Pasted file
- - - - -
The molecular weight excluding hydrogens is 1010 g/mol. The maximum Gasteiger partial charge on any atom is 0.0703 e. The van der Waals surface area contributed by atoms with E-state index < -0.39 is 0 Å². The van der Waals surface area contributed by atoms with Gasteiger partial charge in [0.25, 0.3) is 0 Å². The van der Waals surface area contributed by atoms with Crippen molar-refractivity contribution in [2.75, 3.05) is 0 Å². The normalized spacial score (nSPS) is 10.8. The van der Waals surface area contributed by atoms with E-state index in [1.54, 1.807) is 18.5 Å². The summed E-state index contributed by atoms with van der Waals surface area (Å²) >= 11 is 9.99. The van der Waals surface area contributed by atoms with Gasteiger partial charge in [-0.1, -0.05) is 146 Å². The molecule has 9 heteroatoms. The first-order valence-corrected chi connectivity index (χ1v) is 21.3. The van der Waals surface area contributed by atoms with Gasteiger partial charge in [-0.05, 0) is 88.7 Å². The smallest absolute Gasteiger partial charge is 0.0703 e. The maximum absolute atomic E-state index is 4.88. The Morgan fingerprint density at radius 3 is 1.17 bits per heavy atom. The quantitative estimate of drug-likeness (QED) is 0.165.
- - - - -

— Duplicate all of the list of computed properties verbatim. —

The molecular weight excluding hydrogens is 1010 g/mol. The maximum Gasteiger partial charge on any atom is 0.0703 e. The van der Waals surface area contributed by atoms with E-state index < -0.39 is 0 Å². The van der Waals surface area contributed by atoms with Gasteiger partial charge in [0.25, 0.3) is 0 Å². The van der Waals surface area contributed by atoms with Crippen molar-refractivity contribution in [2.75, 3.05) is 0 Å². The normalized spacial score (nSPS) is 10.8. The van der Waals surface area contributed by atoms with E-state index in [1.54, 1.807) is 18.5 Å². The summed E-state index contributed by atoms with van der Waals surface area (Å²) >= 11 is 9.99. The van der Waals surface area contributed by atoms with Gasteiger partial charge in [-0.1, -0.05) is 146 Å². The molecule has 9 heteroatoms. The first-order valence-corrected chi connectivity index (χ1v) is 21.3. The van der Waals surface area contributed by atoms with Gasteiger partial charge in [-0.05, 0) is 88.7 Å². The smallest absolute Gasteiger partial charge is 0.0703 e. The maximum absolute atomic E-state index is 4.88. The Morgan fingerprint density at radius 3 is 1.17 bits per heavy atom. The quantitative estimate of drug-likeness (QED) is 0.165.